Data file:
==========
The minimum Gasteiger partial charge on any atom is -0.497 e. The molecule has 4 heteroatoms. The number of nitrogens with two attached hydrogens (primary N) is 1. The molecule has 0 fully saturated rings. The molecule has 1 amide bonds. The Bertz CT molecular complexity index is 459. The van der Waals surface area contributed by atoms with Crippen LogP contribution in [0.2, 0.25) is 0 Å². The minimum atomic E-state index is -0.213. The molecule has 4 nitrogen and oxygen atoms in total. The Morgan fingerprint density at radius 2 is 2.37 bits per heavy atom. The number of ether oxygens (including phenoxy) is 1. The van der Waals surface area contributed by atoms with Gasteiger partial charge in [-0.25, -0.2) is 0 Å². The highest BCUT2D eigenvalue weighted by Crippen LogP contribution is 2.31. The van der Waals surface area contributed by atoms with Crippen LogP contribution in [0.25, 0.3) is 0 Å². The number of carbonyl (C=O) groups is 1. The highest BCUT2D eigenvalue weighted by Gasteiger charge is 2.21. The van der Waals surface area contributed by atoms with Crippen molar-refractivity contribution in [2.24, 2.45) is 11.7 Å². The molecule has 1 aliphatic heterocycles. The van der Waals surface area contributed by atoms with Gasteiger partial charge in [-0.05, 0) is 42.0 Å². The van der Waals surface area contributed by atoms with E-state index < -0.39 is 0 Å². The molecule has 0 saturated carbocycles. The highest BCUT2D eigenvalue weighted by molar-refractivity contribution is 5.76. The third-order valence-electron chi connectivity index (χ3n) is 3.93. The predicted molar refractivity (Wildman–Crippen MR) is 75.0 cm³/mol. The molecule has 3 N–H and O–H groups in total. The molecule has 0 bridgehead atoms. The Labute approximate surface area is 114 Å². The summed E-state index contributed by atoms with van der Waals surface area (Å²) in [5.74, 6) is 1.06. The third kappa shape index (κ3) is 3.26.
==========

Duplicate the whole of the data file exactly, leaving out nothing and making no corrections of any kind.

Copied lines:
The minimum Gasteiger partial charge on any atom is -0.497 e. The molecule has 4 heteroatoms. The number of nitrogens with two attached hydrogens (primary N) is 1. The molecule has 0 fully saturated rings. The molecule has 1 amide bonds. The Bertz CT molecular complexity index is 459. The van der Waals surface area contributed by atoms with Crippen LogP contribution in [0.2, 0.25) is 0 Å². The minimum atomic E-state index is -0.213. The molecule has 4 nitrogen and oxygen atoms in total. The Morgan fingerprint density at radius 2 is 2.37 bits per heavy atom. The number of ether oxygens (including phenoxy) is 1. The van der Waals surface area contributed by atoms with Gasteiger partial charge in [-0.25, -0.2) is 0 Å². The highest BCUT2D eigenvalue weighted by Crippen LogP contribution is 2.31. The van der Waals surface area contributed by atoms with Crippen LogP contribution in [0.25, 0.3) is 0 Å². The number of carbonyl (C=O) groups is 1. The highest BCUT2D eigenvalue weighted by Gasteiger charge is 2.21. The van der Waals surface area contributed by atoms with Crippen molar-refractivity contribution in [2.24, 2.45) is 11.7 Å². The molecule has 1 aliphatic heterocycles. The van der Waals surface area contributed by atoms with Gasteiger partial charge in [-0.05, 0) is 42.0 Å². The van der Waals surface area contributed by atoms with E-state index < -0.39 is 0 Å². The molecule has 0 saturated carbocycles. The highest BCUT2D eigenvalue weighted by molar-refractivity contribution is 5.76. The third-order valence-electron chi connectivity index (χ3n) is 3.93. The predicted molar refractivity (Wildman–Crippen MR) is 75.0 cm³/mol. The molecule has 3 N–H and O–H groups in total. The molecule has 0 bridgehead atoms. The Labute approximate surface area is 114 Å². The summed E-state index contributed by atoms with van der Waals surface area (Å²) in [5.74, 6) is 1.06. The third kappa shape index (κ3) is 3.26.